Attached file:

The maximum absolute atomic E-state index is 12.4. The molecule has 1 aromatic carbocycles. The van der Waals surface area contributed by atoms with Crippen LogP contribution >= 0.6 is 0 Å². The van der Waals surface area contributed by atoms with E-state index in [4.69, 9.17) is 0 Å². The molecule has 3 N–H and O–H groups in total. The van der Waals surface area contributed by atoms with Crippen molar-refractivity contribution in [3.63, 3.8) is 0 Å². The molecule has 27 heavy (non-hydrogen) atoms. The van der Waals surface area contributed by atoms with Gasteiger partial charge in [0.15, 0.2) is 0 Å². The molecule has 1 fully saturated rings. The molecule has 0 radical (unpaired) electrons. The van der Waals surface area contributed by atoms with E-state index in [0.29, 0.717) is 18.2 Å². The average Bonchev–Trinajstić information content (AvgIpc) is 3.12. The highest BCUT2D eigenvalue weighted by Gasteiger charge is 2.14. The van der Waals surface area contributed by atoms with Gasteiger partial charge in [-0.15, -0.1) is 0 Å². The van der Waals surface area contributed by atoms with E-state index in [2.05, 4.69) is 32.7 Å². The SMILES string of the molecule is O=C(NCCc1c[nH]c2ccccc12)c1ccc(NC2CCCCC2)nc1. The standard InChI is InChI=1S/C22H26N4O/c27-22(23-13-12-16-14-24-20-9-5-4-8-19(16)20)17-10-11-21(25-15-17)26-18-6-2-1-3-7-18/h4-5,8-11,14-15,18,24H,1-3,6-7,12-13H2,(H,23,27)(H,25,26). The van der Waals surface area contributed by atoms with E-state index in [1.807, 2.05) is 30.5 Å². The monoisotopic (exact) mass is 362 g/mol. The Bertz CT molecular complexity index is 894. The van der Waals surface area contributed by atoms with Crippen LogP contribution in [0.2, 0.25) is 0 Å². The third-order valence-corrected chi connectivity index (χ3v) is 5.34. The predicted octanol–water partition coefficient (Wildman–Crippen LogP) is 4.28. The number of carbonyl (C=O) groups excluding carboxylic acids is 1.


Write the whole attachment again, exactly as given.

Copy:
The maximum absolute atomic E-state index is 12.4. The molecule has 1 aromatic carbocycles. The van der Waals surface area contributed by atoms with Crippen LogP contribution >= 0.6 is 0 Å². The van der Waals surface area contributed by atoms with E-state index in [4.69, 9.17) is 0 Å². The molecule has 3 N–H and O–H groups in total. The van der Waals surface area contributed by atoms with Crippen molar-refractivity contribution in [3.63, 3.8) is 0 Å². The molecule has 27 heavy (non-hydrogen) atoms. The van der Waals surface area contributed by atoms with Gasteiger partial charge in [0.15, 0.2) is 0 Å². The molecule has 1 fully saturated rings. The molecule has 0 radical (unpaired) electrons. The van der Waals surface area contributed by atoms with E-state index in [0.29, 0.717) is 18.2 Å². The average Bonchev–Trinajstić information content (AvgIpc) is 3.12. The highest BCUT2D eigenvalue weighted by Gasteiger charge is 2.14. The van der Waals surface area contributed by atoms with Gasteiger partial charge in [-0.15, -0.1) is 0 Å². The van der Waals surface area contributed by atoms with E-state index in [2.05, 4.69) is 32.7 Å². The SMILES string of the molecule is O=C(NCCc1c[nH]c2ccccc12)c1ccc(NC2CCCCC2)nc1. The standard InChI is InChI=1S/C22H26N4O/c27-22(23-13-12-16-14-24-20-9-5-4-8-19(16)20)17-10-11-21(25-15-17)26-18-6-2-1-3-7-18/h4-5,8-11,14-15,18,24H,1-3,6-7,12-13H2,(H,23,27)(H,25,26). The van der Waals surface area contributed by atoms with E-state index in [1.807, 2.05) is 30.5 Å². The monoisotopic (exact) mass is 362 g/mol. The Bertz CT molecular complexity index is 894. The van der Waals surface area contributed by atoms with Crippen LogP contribution in [0.2, 0.25) is 0 Å². The third-order valence-corrected chi connectivity index (χ3v) is 5.34. The predicted octanol–water partition coefficient (Wildman–Crippen LogP) is 4.28. The number of carbonyl (C=O) groups excluding carboxylic acids is 1.